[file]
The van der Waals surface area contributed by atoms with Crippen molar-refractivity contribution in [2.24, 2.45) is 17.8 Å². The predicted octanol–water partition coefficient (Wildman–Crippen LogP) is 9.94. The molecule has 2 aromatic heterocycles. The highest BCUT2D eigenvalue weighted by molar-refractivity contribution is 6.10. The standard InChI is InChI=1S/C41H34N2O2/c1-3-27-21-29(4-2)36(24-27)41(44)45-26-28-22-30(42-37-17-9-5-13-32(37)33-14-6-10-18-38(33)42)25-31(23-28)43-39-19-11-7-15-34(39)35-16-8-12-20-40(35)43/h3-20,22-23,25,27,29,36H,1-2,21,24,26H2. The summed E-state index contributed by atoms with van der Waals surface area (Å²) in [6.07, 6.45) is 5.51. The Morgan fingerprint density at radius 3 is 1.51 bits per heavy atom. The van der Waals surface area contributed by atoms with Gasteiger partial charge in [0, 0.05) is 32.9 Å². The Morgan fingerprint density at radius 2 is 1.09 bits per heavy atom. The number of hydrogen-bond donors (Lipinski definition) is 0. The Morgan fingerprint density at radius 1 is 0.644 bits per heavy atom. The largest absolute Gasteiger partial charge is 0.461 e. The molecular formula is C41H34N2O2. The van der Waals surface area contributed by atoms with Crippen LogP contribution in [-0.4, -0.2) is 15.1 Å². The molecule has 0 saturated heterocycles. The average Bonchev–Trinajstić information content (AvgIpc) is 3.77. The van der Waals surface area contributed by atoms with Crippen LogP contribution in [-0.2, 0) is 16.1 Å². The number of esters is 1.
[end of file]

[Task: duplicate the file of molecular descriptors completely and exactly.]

The van der Waals surface area contributed by atoms with Crippen molar-refractivity contribution in [2.24, 2.45) is 17.8 Å². The predicted octanol–water partition coefficient (Wildman–Crippen LogP) is 9.94. The molecule has 2 aromatic heterocycles. The highest BCUT2D eigenvalue weighted by molar-refractivity contribution is 6.10. The standard InChI is InChI=1S/C41H34N2O2/c1-3-27-21-29(4-2)36(24-27)41(44)45-26-28-22-30(42-37-17-9-5-13-32(37)33-14-6-10-18-38(33)42)25-31(23-28)43-39-19-11-7-15-34(39)35-16-8-12-20-40(35)43/h3-20,22-23,25,27,29,36H,1-2,21,24,26H2. The summed E-state index contributed by atoms with van der Waals surface area (Å²) in [6.07, 6.45) is 5.51. The Morgan fingerprint density at radius 3 is 1.51 bits per heavy atom. The van der Waals surface area contributed by atoms with Gasteiger partial charge in [0, 0.05) is 32.9 Å². The Morgan fingerprint density at radius 2 is 1.09 bits per heavy atom. The number of hydrogen-bond donors (Lipinski definition) is 0. The Morgan fingerprint density at radius 1 is 0.644 bits per heavy atom. The largest absolute Gasteiger partial charge is 0.461 e. The molecular formula is C41H34N2O2. The van der Waals surface area contributed by atoms with Crippen LogP contribution in [-0.4, -0.2) is 15.1 Å². The molecule has 0 saturated heterocycles. The average Bonchev–Trinajstić information content (AvgIpc) is 3.77. The van der Waals surface area contributed by atoms with Crippen LogP contribution in [-0.2, 0) is 16.1 Å². The number of esters is 1.